Friday, November 28, 2008

Blondie of the Follies (1932)

In the same year that MGM cast Marion Davies in the embarrassing Polly of the Circus, they sort of made amends by casting her in the far more interesting Blondie of the Follies (what was next: Molly of the Midway?).

Blondie of the Follies benefits from two major talents allowed the freedom to do their stuff: Davies and co-screenwriter Anita Loos. In this film, Davies is allowed to show the range of her acting talents, from careful, poignant scenes to parody (in an out-of-place but funny scene with Jimmy Durante, playing himself). Under the hand of Loos and Francis Marion, the dialogue is fast, smart, quick-witted; one would never guess this was the same Anita Loos who wrote sap four years later like San Francisco.

Special mention needs to go to the perpetually old-looking James Gleason, who's given a choice role as Davies' father, attempting to prevent her from leaving their dreary tenement existence for the stage. Often used as stock comedy relief, Gleason was here given a role requiring depth of feeling, and he delivers it.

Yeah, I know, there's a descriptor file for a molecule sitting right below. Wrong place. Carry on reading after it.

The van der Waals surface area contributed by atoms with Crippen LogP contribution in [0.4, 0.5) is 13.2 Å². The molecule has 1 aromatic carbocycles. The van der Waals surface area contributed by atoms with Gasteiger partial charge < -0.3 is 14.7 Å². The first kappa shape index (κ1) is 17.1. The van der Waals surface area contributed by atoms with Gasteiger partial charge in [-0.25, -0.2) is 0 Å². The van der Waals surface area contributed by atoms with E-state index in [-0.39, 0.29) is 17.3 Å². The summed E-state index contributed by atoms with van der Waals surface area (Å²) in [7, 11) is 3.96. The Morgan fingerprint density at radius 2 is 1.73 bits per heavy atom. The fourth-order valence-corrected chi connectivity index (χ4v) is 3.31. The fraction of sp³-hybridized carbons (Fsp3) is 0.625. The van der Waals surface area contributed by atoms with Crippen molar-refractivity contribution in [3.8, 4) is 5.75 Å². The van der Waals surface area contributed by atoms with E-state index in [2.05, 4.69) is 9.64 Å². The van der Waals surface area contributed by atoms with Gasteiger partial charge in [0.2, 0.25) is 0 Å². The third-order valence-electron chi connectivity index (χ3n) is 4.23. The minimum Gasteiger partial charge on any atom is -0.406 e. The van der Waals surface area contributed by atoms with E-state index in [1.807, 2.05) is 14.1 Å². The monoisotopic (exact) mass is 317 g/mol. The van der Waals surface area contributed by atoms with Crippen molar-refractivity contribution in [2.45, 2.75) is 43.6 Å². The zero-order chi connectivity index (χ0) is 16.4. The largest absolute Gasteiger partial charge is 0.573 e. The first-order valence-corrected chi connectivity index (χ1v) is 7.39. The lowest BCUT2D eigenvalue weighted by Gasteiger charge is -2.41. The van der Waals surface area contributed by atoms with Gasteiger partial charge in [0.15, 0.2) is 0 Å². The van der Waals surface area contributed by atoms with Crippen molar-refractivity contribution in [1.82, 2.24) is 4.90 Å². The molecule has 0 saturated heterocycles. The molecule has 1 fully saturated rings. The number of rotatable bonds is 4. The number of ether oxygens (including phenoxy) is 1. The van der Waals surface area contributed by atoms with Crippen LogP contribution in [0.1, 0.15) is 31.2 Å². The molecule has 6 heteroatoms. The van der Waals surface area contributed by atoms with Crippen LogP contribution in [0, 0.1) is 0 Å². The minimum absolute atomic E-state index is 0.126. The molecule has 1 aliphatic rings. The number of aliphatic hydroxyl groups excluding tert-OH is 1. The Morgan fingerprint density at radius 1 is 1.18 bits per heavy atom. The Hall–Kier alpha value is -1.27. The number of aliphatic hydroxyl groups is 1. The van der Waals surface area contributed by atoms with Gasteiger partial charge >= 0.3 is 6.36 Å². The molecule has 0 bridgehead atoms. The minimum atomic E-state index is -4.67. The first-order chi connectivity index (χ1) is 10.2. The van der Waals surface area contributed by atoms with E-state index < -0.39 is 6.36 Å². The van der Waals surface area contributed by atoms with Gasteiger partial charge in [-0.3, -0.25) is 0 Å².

Blondie of the Follies also stars Robert Montgomery, and Billie Dove as the other compenents of a love triangle, and Zasu Pitts, who's supposed to be Davies' sister (!).

One might guess MGM tried to wreck this film in another completely implausible happy wrap-up scene of the sort the company specialized in. It didn't work - Blondie of the Follies is still worth seeing.

Blondie of the Follies is not available on DVD or VHS, but has been broadcast on Turner Classic Movies.


Carrie said...

Blondie has always been a good watch for me simply because of the eye candy: the guys, the gals and the art deco!

Michael N. said...

Yeah, that was what MGM excelled at and in 1932, did audiences want it! And, it still looks good today.